The Washington Post

Apple or Nintendo: Who’s the week’s biggest innovator?

Steve Jobs announces the iCloud service at the Apple Worldwide Developers Conference in San Francisco on Monday. (BECK DIEFENBACH/REUTERS)

Apple and Nintendo both made big, bold announcements this week. But who’s the bigger innovator: Apple with its iCloud? Or Nintendo and the Wii U?

The companies are coming from two completely different directions, and that highlights two reasons why businesses make big moves.

Take Apple: It is by no means the first company to push into the cloud, but what was striking about chief executive Steve Job’s announcement is his emphasis that the old rules, and the days of the PC, are gone. At the top of its game, Apple is moving away from the Mac, the foundation of the company’s soaring success.

For Nintendo, however, the Wii U is the sign of a company trying to ward off the sharks. Nintendo has had great success with the Wii, but that ride is coming to an end . The Wii U tablet controller is an effort to recapture the “ahh” moment that Nintendo hit with the original Wii and motion gaming.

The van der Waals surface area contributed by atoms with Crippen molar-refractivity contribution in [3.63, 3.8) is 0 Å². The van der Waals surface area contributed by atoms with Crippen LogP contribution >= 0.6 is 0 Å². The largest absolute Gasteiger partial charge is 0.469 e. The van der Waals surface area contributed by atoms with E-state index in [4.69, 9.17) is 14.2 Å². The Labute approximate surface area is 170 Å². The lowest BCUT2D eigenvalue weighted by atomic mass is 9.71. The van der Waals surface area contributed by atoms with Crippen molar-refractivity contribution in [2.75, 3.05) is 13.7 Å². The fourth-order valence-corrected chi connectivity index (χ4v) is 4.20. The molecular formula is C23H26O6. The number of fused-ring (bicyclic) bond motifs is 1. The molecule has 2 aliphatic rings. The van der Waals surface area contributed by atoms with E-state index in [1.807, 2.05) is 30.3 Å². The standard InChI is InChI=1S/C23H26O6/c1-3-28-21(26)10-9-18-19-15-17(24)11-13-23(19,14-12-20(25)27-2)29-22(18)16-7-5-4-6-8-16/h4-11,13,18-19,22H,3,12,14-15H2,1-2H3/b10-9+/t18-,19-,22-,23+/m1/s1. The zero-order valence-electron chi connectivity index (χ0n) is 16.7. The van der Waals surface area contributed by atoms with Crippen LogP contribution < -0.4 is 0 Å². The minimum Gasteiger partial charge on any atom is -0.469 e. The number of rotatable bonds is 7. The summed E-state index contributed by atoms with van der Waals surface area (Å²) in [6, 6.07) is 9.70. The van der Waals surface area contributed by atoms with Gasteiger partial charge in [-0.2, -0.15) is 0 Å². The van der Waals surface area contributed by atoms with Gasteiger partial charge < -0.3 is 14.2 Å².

It is also an attempt by Nintendo to break out of its niche and combat losses its seem from smartphone gaming. Nintendo’s games traditionally have been geared toward casual and family gamers, but now it’s trying to target hardcore gamers as well. The titles the company previewed at its announcement were carefully selected to convey that idea. In fact, the presentation even used footage from the PS3 and the Xbox.

Both companies are taking a risk with their business models, but Apple is in the more comfortable position. Is it riskier to try to change the game from the top? Or to try something new when you’re looking for solid ground?

Let us know what you think: This week’s biggest innovator — Apple or Nintendo ?

Related stories:

WWDC 2011: iCloud, iOS 5, Lion and Apple CEO Steve Jobs

E3 2011: Nintendo Wii 2 is called the Wii U, with ‘innovative’ tablet controller

PHOTOS: Game On at E3

PHOTOS: Apple hits and misses over the years

Get the latest news on innovation

Hayley Tsukayama covers consumer technology for The Washington Post.



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